Ah, creepy dolls. They seem to be a staple part of every museum, horror movie, antique shop, and spare bedroom in our grandmother’s house. But what makes these old dolls so utterly terrifying? Despite dolls being a part of any child’s toy collection in the last 4,000 years, ancient dolls tend to carry a certain horribleness about them. It’s hard to decide if it’s their worn-down clothing, their beady eyes, or their peeling makeup which makes them so spooky. However, the terrifying toys have been a significant part of culture and anthropology from the beginning of time. So, why the heck are old dolls such a terrifying part of the 21st century?

They’re just like us… but not

Many vintage dolls tend to represent the human form to a tee. Porcelain dolls were originally produced for adults instead of children; they were made to model high-end clothing. As a result, many looked uncannily like people. There something pretty unsettling about lifeless toys that look like just like us, right? Psychologists seem to agree. However, the reason why isn’t because they look like the empty shells of tiny humans. Rather, it boils down to the dull faces which are often fashioned on old dolls. Humans use the evaluation of other’s faces to pick up on their emotions, mannerisms, social cues, and more. Our brains never stop piecing apart the faces of those around us. Pretty cool, right? Well, when it comes to dolls, they don’t have many expressions to offer.

The main reason that dolls are so unsettling is that most of them lack any sort of facial expressions. Their hollow eyes and lackluster/nonexistent smiles tend to invoke terror in humans who rely on the changing expressions of people. These classic toys fall into what is called the “uncanny valley.” While we’re able to recognize that dolls are inanimate and lifeless, their human form says otherwise. Yet, their never-changing faces are a major contradiction to their human bodies. Porcelain, wax, and other types of kitschy, haunted, vintage dolls tend to offer rather flat facial features and they’re pretty creepy as a result.

Alternatively, some dolls look freaking demonic

Before the era of dolls as models, many dolls didn’t resemble humans at all. While adults tended to feel discomfort from human-like dolls, children didn’t give much regard to what their dolls resembled. Some pretty odd toys came out of their indifference. Additionally, early dolls often represented culture and resources in certain communities. As a result, many early dolls were created in the assumed image of people without many doll-making resources at hand. Dolls produced with sticks, clay, and stray pieces of clothing could be quite terrifying in their final form. Yet, even communities with resources to produce normal-looking dolls found ways to twist up some pretty wicked toys.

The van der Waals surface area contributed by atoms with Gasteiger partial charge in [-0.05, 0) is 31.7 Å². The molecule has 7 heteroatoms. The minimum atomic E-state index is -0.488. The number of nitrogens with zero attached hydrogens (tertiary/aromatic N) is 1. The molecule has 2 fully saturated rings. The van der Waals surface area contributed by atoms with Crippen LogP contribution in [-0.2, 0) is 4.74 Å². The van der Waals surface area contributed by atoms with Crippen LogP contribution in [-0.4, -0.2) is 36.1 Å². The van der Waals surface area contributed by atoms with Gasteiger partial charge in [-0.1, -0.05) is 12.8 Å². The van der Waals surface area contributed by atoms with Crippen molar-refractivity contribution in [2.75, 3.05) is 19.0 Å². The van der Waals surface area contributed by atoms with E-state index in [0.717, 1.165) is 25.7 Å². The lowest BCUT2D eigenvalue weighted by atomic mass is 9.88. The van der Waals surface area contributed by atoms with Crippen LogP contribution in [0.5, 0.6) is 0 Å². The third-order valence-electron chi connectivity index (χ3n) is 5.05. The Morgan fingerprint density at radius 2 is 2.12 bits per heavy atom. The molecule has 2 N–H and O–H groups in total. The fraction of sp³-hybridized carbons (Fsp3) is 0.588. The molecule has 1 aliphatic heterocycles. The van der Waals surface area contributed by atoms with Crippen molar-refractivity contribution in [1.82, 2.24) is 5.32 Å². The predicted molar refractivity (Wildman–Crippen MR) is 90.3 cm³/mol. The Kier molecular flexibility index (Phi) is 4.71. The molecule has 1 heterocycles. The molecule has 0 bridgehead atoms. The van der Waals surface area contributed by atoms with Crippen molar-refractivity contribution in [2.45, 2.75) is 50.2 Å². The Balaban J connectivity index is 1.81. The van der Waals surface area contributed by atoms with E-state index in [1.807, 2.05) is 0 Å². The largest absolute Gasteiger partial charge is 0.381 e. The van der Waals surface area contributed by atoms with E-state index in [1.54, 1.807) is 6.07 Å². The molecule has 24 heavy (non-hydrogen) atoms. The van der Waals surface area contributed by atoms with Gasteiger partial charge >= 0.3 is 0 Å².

The Amish community created a line of what is arguably the most horrifying strand of half-human dolls ever produced. Amish faceless dolls are cloth dolls created with mouthless, eyeless, and noseless faces. They are supposed to represent that all people are equal in the eyes of God. However, they take the cake for being the most frightening toys in the eyes of the human population. These dolls, along with other mutated, twisted portrayals of the human form, strike fear in humans by creating an “alienated” copy of the human body. Dolls fashioned with animal heads, oddly shaped bodies, bizarre human functions (they can pee?), and other toy abnormalities are extremely jarring for the typical human.

They were made from actual humans

In the present day, dolls are constructed of plastic, cloth, fibers, and other artificial materials. However, back in the Victorian days, the Barbie plastic mold wasn’t a part of the doll making industry. Rather, dolls often casually included the body parts of human beings and animals. Could you imagine playing with a doll that has hair from a human head? What about a porcelain one made from “bone china,” a mixture between clay and bone ash from cows? Yes, this may sound super twisted, but it’s been happening for centuries.

In the olden days, people didn’t think much of using human and animal parts to construct their toys. After all, what else could create the appearance of real hair and milky skin other than the real deal? Many of the toys from the Roman era even utilized raw bone and fur to produce their dolls. Now, you’re unlikely to find any dollmakers who finish off their creations with human parts. However, you might want to think twice before picking up a stray bisque doll from an antique store. It’s certain to give you the heebie-jeebies and it also might have a bit of human included.